With My Head In the Clouds…

The attendants at the garage where I park my van are always gracious when I show up with that expectant look on my face. It’s not because I love my car. Prostate cancer treatment has perhaps forever altered my bladder management, so before I head out, I routinely ask to use the little concrete-block enclosure that sits behind the pay-station in the basement of the apartment house where I stow my wheels. Little do the boys know, though, of my ulterior motive: their outhouse contains one of the strangest signs I’ve ever seen.

A row of hooks adorns one wall of the 4’ X 8’ space. On them the employees stow their street clothes and jackets, all items of value having been carefully transferred to their uniform pockets. A large chipped mirror hangs above the single toilet. There’s no room for it above the tiny bar-sink nearby where one washes one’s hands. The light switch lacks its cover. I always wonder when I’m going to electrocute myself because of the lack of paper towels with which to dry my hands. “Damp jeans are better than 120 volts up the arm,” I think to myself, as I do the right thing at the end of my business.

The instructions that confront me, though, upon unzipping my fly, still take the cake. There on a large yellow sign are black block capitals, telling the uninitiated in no uncertain terms the house rules:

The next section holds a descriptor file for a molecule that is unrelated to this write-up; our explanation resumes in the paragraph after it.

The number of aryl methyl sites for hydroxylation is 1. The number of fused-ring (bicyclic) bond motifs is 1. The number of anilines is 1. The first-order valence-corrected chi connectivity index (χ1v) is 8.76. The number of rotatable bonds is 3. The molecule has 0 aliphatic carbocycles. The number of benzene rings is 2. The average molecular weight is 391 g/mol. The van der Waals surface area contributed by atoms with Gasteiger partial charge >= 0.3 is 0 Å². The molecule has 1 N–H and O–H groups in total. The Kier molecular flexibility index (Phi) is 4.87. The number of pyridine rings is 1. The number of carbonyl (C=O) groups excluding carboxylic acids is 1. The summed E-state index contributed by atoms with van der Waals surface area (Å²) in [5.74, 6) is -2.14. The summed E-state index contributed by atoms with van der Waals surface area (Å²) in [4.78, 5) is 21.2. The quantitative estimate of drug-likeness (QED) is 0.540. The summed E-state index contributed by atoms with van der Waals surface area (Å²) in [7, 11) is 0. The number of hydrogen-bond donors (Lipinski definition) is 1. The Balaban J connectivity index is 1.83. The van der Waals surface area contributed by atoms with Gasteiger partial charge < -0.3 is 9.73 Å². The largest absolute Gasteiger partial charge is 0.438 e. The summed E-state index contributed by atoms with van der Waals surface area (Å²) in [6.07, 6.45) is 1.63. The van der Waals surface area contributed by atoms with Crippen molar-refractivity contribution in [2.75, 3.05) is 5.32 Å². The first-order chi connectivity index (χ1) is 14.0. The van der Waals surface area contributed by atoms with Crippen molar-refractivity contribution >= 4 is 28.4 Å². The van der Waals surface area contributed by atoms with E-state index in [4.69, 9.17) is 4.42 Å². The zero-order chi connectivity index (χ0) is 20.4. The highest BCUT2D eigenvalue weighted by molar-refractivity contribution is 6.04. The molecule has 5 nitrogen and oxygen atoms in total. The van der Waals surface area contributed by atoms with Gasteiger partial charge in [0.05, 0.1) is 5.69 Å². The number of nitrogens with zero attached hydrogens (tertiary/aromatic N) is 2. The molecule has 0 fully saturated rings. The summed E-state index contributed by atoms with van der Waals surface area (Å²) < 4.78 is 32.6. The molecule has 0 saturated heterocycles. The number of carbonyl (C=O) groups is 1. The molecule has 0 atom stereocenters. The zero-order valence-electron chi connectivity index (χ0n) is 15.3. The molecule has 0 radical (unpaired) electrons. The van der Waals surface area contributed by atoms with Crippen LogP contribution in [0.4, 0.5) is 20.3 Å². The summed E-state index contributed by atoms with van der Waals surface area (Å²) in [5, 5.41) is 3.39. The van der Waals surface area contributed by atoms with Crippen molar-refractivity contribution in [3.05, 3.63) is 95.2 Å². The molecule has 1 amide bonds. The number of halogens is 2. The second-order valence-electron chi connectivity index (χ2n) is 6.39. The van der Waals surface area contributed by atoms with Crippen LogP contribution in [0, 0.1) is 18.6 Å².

What in God’s name could the author possibly, everly have had in mind? What exactly does one DO when one stands on a toilet bowl? We’re not talking peeping Toms here: there are no other stalls nor any windows in this little water closet. No one to look at, nothing to see. The mirror above the toilet is at eye level for a modest sized Labrador retriever. So we’re not talking personal grooming. In many parts of the globe, particularly those from which the majority of the garage attendants hail, one finds a form of public accommodations that my older daughter christened “Mister Squatty-Man” when she traveled to Japan as a 13-year old. But you use those with your feet firmly planted on terra firma, not suspended two feet above grade. Perhaps old habits die slow deaths.

The sign may have been imported from another location operated by this particular garage mogul, where these risks and activities were nothing to sneeze at. Cleanliness of employee facilities, as prescribed, is certainly a concern in all workplaces.
I really wonder what gives here, and one day I’ll get up the nerve to ask. Or perhaps maybe I should just try it once: balance myself and stand up there. Maybe I’ll see and feel something different, something I’ve been missing all these years. First I’ll make sure that the dead bolt in the inside of the door is securely fashioned. Then I’ll try it and set off the motion alarm…

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